Industry trends from WEC

March 25th, 2019 @

trendsDuring MPI’s World Education Congress (WEC) in Indianapolis last year, SocialTables Founder Dan Berger explored a variety of current and upcoming trends impacting the meeting and event industry. The following edited excerpt covers a few of his topics—but keep on reading to watch the entire presentation here for free!

Commissions

The industry we’re in is changing in front of our eyes. The hospitality powerhouses are going after the industry’s third rail: commission. We’ve seen, just in the last few weeks, pretty much the three largest hotel groups with a thousand plus hotels in their portfolio, cut commissions by 30 percent. At the same time, we’ve seen some chains increase their commissions.

Red Lion just went from 10 percent to 11 percent on group commissions. So, they’re seeing an opportunity, it’s really interesting to see that. Also, other chains have renewed their commitments to third parties. Hotels themselves have been investing in direct booking technologies, so they’re saying we don’t need these third parties necessarily, because we can take that money we’re paying for booking and invest it in technology or invest it in our own sales force.

RELATED STORY: Out of commission: Future of planner business models

Consolidation

On the buyer side, American Express GBT, just bought the sixth-largest demand side planning group. On the vendor side, PSVA bought Hargrove, they’re a GES kind of competitor. And on the tech side, Cvent just announced another acquisition of QuickMobile. So, they bought Matthews CrowdCompass, a few years ago and they just bought QuickMobile because they wanna make sure that they have a stranglehold on the mobile application category.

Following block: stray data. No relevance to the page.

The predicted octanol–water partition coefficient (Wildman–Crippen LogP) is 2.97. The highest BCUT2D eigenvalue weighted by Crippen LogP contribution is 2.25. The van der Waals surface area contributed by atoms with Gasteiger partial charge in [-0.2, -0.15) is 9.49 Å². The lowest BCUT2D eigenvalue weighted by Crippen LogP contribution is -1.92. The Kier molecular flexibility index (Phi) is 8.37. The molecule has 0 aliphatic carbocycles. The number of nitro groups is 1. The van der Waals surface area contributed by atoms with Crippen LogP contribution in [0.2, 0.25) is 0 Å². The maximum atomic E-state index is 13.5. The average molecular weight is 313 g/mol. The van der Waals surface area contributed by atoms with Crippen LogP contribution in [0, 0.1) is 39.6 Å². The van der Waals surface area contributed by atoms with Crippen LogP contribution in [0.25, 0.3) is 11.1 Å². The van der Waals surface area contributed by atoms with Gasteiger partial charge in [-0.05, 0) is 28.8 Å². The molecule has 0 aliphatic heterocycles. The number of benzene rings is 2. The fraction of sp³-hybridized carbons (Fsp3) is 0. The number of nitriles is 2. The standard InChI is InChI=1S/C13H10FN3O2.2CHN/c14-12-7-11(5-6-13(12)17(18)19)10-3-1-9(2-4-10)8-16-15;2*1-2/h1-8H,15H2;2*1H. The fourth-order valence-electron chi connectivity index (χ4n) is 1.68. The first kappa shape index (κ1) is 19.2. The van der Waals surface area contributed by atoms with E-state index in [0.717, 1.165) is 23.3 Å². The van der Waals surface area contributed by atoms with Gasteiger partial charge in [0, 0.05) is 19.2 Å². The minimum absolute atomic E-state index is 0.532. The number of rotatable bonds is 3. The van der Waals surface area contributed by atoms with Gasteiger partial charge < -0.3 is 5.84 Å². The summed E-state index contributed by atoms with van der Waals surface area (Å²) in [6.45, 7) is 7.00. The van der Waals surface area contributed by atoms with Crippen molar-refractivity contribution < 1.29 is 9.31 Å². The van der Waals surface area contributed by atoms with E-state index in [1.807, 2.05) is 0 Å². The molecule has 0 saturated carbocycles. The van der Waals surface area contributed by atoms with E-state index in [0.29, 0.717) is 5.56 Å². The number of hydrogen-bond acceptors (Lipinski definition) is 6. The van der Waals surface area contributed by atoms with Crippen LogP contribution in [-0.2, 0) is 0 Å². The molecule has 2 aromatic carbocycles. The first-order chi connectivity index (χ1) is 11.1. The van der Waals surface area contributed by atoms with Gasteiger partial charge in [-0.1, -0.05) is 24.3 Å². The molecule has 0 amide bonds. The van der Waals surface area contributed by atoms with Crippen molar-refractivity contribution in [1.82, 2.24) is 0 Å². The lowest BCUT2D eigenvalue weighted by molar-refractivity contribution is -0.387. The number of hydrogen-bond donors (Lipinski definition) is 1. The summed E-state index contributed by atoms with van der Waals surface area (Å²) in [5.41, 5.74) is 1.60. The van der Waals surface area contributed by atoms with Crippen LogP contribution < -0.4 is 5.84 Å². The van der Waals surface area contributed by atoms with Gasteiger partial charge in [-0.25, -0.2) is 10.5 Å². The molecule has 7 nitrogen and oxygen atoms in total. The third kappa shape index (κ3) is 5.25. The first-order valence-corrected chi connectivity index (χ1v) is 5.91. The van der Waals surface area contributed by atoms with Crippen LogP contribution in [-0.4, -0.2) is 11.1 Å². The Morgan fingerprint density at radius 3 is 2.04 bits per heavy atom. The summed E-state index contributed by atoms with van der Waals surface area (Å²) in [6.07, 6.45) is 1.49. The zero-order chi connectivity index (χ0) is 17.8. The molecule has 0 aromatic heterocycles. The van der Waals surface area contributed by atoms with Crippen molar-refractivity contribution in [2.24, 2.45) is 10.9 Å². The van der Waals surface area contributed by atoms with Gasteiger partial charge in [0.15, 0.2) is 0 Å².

Prices will increase due to consolidation, as more hotels consolidate, as more hotel chains buy out one another, as more private equity firms buy hotel operators, you’re gonna have prices continue to increase because there’ll be less competition, so prices will only go up. Some chains will drop commissions for group business even further, I think that 7 percent is only the beginning, I think they would ideally like to get to a much lower number. But did you know that actually, hotels charge commission if a corporate chain gives a group lead to a hotel property? They charge them commissions sometimes, much lower than 10 percent, but corporate charges commission for leads they source, and that’s sometimes around 4 percent.

I think some chains will double down on the third-party relationships and say, “You know what, my money is more worthwhile going to a third party to outsource all my group business, as opposed to me investing in my own marketing strategy,” so that might happen too. This is something that we haven’t seen yet, but I think private equity, the really big players when it comes to money, will start moving into the events industry and I think we’ll see consolidation happening with event planning firms.

RELATED STORY: Third-party procurement can cost you your commission

market movement

So, we’ve seen that happening in the DMC world, right? Allied PRA, and other DMCs have purchased small DMCs and consolidated, that hasn’t happened in catering so much because catering is super local, but I think it can happen in event planning firms. So, when you have somebody’s wedding and event planning company, somebody’s meeting planning profession, they can buy that, that’s happened in doctor’s offices, when you go to doctor’s offices, it’s most likely owned by a group of financial investors, not just by the doctor anymore.